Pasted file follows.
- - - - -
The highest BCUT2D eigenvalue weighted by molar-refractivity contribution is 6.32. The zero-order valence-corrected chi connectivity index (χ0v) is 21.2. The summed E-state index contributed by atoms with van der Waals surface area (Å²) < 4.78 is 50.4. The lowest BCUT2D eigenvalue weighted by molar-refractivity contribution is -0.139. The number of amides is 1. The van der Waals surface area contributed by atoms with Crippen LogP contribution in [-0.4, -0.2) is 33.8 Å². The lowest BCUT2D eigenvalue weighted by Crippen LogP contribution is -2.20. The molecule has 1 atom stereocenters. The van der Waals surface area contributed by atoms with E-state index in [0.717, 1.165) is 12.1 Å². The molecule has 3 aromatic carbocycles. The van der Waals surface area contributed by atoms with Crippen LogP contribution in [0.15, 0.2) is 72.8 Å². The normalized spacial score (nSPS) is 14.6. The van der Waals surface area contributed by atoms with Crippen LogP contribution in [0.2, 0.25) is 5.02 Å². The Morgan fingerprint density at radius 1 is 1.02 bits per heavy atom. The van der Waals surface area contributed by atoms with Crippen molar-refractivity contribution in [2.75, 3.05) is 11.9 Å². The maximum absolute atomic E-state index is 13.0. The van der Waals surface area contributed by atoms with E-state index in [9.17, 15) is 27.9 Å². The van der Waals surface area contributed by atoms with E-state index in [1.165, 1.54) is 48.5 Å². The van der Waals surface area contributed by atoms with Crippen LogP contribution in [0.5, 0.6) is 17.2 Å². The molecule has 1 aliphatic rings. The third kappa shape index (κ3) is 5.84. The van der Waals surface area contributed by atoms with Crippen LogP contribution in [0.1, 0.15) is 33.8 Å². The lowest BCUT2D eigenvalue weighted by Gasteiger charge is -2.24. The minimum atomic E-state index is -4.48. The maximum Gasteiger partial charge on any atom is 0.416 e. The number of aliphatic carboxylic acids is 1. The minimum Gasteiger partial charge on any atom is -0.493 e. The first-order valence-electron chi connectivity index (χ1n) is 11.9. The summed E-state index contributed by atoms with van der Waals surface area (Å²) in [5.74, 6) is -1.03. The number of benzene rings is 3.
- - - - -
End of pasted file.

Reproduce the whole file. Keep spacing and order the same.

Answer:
The highest BCUT2D eigenvalue weighted by molar-refractivity contribution is 6.32. The zero-order valence-corrected chi connectivity index (χ0v) is 21.2. The summed E-state index contributed by atoms with van der Waals surface area (Å²) < 4.78 is 50.4. The lowest BCUT2D eigenvalue weighted by molar-refractivity contribution is -0.139. The number of amides is 1. The van der Waals surface area contributed by atoms with Crippen LogP contribution in [-0.4, -0.2) is 33.8 Å². The lowest BCUT2D eigenvalue weighted by Crippen LogP contribution is -2.20. The molecule has 1 atom stereocenters. The van der Waals surface area contributed by atoms with E-state index in [0.717, 1.165) is 12.1 Å². The molecule has 3 aromatic carbocycles. The van der Waals surface area contributed by atoms with Crippen LogP contribution in [0.15, 0.2) is 72.8 Å². The normalized spacial score (nSPS) is 14.6. The van der Waals surface area contributed by atoms with Crippen LogP contribution in [0.2, 0.25) is 5.02 Å². The Morgan fingerprint density at radius 1 is 1.02 bits per heavy atom. The van der Waals surface area contributed by atoms with Crippen molar-refractivity contribution in [2.75, 3.05) is 11.9 Å². The maximum absolute atomic E-state index is 13.0. The van der Waals surface area contributed by atoms with E-state index in [9.17, 15) is 27.9 Å². The van der Waals surface area contributed by atoms with E-state index in [1.165, 1.54) is 48.5 Å². The van der Waals surface area contributed by atoms with Crippen LogP contribution in [0.5, 0.6) is 17.2 Å². The molecule has 1 aliphatic rings. The third kappa shape index (κ3) is 5.84. The van der Waals surface area contributed by atoms with Crippen LogP contribution in [0.1, 0.15) is 33.8 Å². The lowest BCUT2D eigenvalue weighted by Gasteiger charge is -2.24. The minimum atomic E-state index is -4.48. The maximum Gasteiger partial charge on any atom is 0.416 e. The number of aliphatic carboxylic acids is 1. The minimum Gasteiger partial charge on any atom is -0.493 e. The first-order valence-electron chi connectivity index (χ1n) is 11.9. The summed E-state index contributed by atoms with van der Waals surface area (Å²) in [5.74, 6) is -1.03. The number of benzene rings is 3.